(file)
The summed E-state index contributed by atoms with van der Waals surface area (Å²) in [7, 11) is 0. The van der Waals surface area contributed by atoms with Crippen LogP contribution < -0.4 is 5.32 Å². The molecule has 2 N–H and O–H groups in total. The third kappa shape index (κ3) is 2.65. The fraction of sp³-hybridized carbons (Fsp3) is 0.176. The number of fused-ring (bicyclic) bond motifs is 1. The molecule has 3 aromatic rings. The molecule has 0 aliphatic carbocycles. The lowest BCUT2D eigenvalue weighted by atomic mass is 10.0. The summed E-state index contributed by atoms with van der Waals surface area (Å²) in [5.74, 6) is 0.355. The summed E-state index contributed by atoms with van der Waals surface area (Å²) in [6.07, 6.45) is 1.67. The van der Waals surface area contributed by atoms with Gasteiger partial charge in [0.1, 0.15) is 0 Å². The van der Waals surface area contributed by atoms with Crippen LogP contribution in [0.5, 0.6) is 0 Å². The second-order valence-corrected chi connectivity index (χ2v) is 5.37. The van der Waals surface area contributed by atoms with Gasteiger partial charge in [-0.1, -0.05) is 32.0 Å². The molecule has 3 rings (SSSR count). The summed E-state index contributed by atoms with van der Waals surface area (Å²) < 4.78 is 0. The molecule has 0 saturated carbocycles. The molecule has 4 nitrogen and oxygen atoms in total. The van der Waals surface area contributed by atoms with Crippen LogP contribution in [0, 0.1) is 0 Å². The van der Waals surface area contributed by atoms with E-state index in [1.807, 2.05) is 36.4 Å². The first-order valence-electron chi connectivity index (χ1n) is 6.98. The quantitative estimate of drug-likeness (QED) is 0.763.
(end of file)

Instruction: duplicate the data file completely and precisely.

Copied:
The summed E-state index contributed by atoms with van der Waals surface area (Å²) in [7, 11) is 0. The van der Waals surface area contributed by atoms with Crippen LogP contribution < -0.4 is 5.32 Å². The molecule has 2 N–H and O–H groups in total. The third kappa shape index (κ3) is 2.65. The fraction of sp³-hybridized carbons (Fsp3) is 0.176. The number of fused-ring (bicyclic) bond motifs is 1. The molecule has 3 aromatic rings. The molecule has 0 aliphatic carbocycles. The lowest BCUT2D eigenvalue weighted by atomic mass is 10.0. The summed E-state index contributed by atoms with van der Waals surface area (Å²) in [5.74, 6) is 0.355. The summed E-state index contributed by atoms with van der Waals surface area (Å²) in [6.07, 6.45) is 1.67. The van der Waals surface area contributed by atoms with Gasteiger partial charge in [0.1, 0.15) is 0 Å². The van der Waals surface area contributed by atoms with Crippen LogP contribution in [0.5, 0.6) is 0 Å². The second-order valence-corrected chi connectivity index (χ2v) is 5.37. The van der Waals surface area contributed by atoms with Gasteiger partial charge in [-0.1, -0.05) is 32.0 Å². The molecule has 3 rings (SSSR count). The summed E-state index contributed by atoms with van der Waals surface area (Å²) < 4.78 is 0. The molecule has 0 saturated carbocycles. The molecule has 4 nitrogen and oxygen atoms in total. The van der Waals surface area contributed by atoms with Crippen LogP contribution in [0, 0.1) is 0 Å². The van der Waals surface area contributed by atoms with E-state index in [1.807, 2.05) is 36.4 Å². The first-order valence-electron chi connectivity index (χ1n) is 6.98. The quantitative estimate of drug-likeness (QED) is 0.763.